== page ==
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ISSN: 2167-0420
Journal of Womens Health Care
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Commentary on Dry Eye in Women

Melissa T*

Department of Ophthalmology, Toyos Clinic, Brentwood, USA

Corresponding Author:
Melissa T
Surgeon, Department of Ophthalmology
Toyos Clinic, Brentwood, TN 37027, USA
Tel: 6153274015
E-mail: [email protected]

Received Date: December 10, 2016; Accepted Date: December 16, 2016; Published Date: December 29, 2016

Citation: Melissa T (2016) Commentary on Dry Eye in Women. J Women's Health Care 5:348. doi:10.4172/2167-0412.1000348

Copyright: © 2016 Melissa T. This is an open-access article distributed under the terms of the Creative Commons Attribution License, which permits unrestricted use, distribution, and reproduction in any medium, provided the original author and source are credited.

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Dry Eye Disease is said to affect an increasing number of individuals around the globe. The recent Beaver Dam Offspring Study (BOSS) study tells us that in the US, Dry Eye Disease impacts one person out of every seven and has been estimated to affect up to 30 million Americans. The fastest growing group of people affected are men and women under the age of 40. The cause of this is the growing use of screen time on electronic devices, which naturally reduces our blink rate to a rate three times less than in normal face to face interactions. However, the lion’s share of those suffering from Dry Eye have always been and continue to be peri- and post-menopausal women due to hormonal factors.

Menopause brings hormonal shifts that are commonly associated with hot flashes, mood changes, night sweats and vaginal dryness. The Women’s Health Initiative study showed that at least 60% of peri- and postmenopausal women experience symptoms of dry eye as well. Studies on routine cataract patients (average age at the time of surgery is 65) also showed that 60% of those patients had signs of dry eye visible to their ophthalmologist even though the majority of them had no complaints.

It is known that the drop in androgen and testosterone during menopause are responsible for increasing the likelihood of dry eye in women. Testosterone and androgen support healthy lacrimal gland function and because women start out with less of both of these hormones than men, they are more susceptible to problems when their already low levels dip even further.

Autoimmune diseases that lead to dry eye occur more commonly in women. The incidence of Sjogren’s syndrome, an autoimmune disease that causes dry mouth and dry eyes peaks around the time of perimenopause and may be directly related to androgen levels in the body according to researchers studying androgen deficiency and Sjogren’s progression in mice.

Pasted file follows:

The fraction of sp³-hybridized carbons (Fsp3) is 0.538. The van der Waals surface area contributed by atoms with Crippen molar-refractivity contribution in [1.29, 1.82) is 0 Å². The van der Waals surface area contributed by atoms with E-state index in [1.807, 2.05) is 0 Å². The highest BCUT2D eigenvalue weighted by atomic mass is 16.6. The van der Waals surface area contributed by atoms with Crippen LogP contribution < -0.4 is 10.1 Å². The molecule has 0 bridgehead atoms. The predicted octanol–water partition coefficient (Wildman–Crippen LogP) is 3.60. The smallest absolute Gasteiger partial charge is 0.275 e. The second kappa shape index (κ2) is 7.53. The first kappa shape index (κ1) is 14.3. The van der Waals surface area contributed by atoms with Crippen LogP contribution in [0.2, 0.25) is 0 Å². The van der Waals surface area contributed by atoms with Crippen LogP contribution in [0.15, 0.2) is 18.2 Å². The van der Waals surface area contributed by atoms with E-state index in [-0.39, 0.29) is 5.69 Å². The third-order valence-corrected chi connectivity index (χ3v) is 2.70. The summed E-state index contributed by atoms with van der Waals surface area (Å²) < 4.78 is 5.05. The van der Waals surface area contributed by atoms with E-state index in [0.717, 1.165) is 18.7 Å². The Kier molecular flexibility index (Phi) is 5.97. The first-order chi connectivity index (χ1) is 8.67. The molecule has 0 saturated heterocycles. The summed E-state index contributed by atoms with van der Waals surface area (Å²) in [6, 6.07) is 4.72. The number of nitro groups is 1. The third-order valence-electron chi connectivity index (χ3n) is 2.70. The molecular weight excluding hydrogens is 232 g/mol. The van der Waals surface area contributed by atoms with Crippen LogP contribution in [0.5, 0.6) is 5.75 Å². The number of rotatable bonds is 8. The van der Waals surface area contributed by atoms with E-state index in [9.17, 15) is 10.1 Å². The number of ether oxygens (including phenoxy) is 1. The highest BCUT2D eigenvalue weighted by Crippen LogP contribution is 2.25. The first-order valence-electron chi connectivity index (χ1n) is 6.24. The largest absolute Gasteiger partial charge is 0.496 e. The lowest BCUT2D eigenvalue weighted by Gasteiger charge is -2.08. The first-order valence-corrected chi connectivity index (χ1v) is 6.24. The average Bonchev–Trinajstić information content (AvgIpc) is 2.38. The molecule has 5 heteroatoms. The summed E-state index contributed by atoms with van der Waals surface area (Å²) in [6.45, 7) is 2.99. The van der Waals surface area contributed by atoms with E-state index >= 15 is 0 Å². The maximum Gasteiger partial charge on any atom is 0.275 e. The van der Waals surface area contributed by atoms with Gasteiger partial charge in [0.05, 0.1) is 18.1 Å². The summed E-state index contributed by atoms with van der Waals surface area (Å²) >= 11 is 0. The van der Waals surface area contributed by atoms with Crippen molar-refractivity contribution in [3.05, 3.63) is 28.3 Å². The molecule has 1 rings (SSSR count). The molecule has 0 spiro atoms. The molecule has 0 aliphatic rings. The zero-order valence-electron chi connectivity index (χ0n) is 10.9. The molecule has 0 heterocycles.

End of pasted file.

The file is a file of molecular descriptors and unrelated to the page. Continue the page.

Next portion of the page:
Dry Eye Disease is now understood to be a chronic, progressive, inflammatory condition. The causes are multifactorial: screen time, preservatives in eye drops, contact lenses, LASIK, cosmetic lid procedures, use of electronic devices, medications, allergies and diets poor in omega 3s, to name a few. Systemic medications for common conditions like allergies, depression, hypertension and sleep disorders can be particularly drying to the ocular surface. Dry Eye can also affect any layer of the tear: goblet cells that attract and hold watery tears to the surface, aqueous deficiency (lack of watery tears) or meibomian gland dysfunction (abnormal oily layer of the tear).

What we understand now is that, no matter how the Dry Eye starts, nor what part of the tear becomes dysfunctional, are all of the components of the tear film interconnected and ultimately affected. The cycle of inflammation is self-perpetuating and self-amplifying. Anti-inflammatory medications must be employed to alter the outcome of this disease.

With this understanding, we can see now that high quality omega-3s (fish oil) can be successful as the first line of defence as the omegas are incorporated into the Meibomian glands and help to protect the surface of the eye from evaporative changes. Beyond that, topical antiinflammatories like ophthalmic non-steroidal, steroids and antiinflammatory drops like cyclosporine and the more recently approved lifitegrast can also be helpful.

Hormonal replacement for dry eye symptoms can have a surprisingly negative effect on the ocular surface. Patients on estrogen only hormone replacement therapy like have a four to sevenfold increased risk of dry eye than those on combination hormonal therapy. Topical testosterone and androgen drops have not been successful in trials historically.

There are other treatments available for dry eye. Autologous serum tears using growth factors from the patients/ own blood and platelet rich plasma which concentrates the growth factors by an additional factor of four have been successful at reducing ocular pain related to dry eye. Intense pulsed light therapy has also been shown to help reduce the inflammation and improve symptoms related to dry eye. Scleral contact lenses and amniotic membranes have also been used to help trap moisture and heal damaged epithelium.

Emerging therapies for dry eye include vagal nerve stimulators, handheld light devices, small molecules targeting inflammatory mediators, and muco-adhesive vehicles for enhanced delivery. Although women disproportionately suffer with Dry Eye Disease, people of all ages and across the globe will benefit from improved therapies for dry eye.

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